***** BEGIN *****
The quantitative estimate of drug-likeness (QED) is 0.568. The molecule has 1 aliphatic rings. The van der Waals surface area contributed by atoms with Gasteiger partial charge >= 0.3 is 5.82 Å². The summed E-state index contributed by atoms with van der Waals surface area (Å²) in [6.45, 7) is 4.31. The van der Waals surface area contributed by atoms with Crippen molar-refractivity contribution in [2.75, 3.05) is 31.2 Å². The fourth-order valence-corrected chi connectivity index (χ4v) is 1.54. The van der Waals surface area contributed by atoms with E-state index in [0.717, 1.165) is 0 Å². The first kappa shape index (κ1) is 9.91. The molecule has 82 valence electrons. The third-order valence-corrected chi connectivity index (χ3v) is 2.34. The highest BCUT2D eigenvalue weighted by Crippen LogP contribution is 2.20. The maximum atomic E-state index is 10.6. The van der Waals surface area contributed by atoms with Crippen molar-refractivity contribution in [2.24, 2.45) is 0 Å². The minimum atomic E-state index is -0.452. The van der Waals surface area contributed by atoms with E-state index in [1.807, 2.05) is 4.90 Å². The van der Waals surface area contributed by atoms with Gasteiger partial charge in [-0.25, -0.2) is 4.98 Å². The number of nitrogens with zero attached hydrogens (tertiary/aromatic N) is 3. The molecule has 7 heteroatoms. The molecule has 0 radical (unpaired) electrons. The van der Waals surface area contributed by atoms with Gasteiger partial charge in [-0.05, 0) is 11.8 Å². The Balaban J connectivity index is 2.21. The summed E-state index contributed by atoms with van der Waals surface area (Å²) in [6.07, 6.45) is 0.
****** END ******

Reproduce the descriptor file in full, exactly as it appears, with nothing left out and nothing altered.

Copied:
The quantitative estimate of drug-likeness (QED) is 0.568. The molecule has 1 aliphatic rings. The van der Waals surface area contributed by atoms with Gasteiger partial charge >= 0.3 is 5.82 Å². The summed E-state index contributed by atoms with van der Waals surface area (Å²) in [6.45, 7) is 4.31. The van der Waals surface area contributed by atoms with Crippen molar-refractivity contribution in [2.75, 3.05) is 31.2 Å². The fourth-order valence-corrected chi connectivity index (χ4v) is 1.54. The van der Waals surface area contributed by atoms with E-state index in [0.717, 1.165) is 0 Å². The first kappa shape index (κ1) is 9.91. The molecule has 82 valence electrons. The third-order valence-corrected chi connectivity index (χ3v) is 2.34. The highest BCUT2D eigenvalue weighted by Crippen LogP contribution is 2.20. The maximum atomic E-state index is 10.6. The van der Waals surface area contributed by atoms with Crippen molar-refractivity contribution in [2.24, 2.45) is 0 Å². The minimum atomic E-state index is -0.452. The van der Waals surface area contributed by atoms with E-state index in [1.807, 2.05) is 4.90 Å². The van der Waals surface area contributed by atoms with Gasteiger partial charge in [-0.25, -0.2) is 4.98 Å². The number of nitrogens with zero attached hydrogens (tertiary/aromatic N) is 3. The molecule has 7 heteroatoms. The molecule has 0 radical (unpaired) electrons. The van der Waals surface area contributed by atoms with Gasteiger partial charge in [-0.05, 0) is 11.8 Å². The Balaban J connectivity index is 2.21. The summed E-state index contributed by atoms with van der Waals surface area (Å²) in [6.07, 6.45) is 0.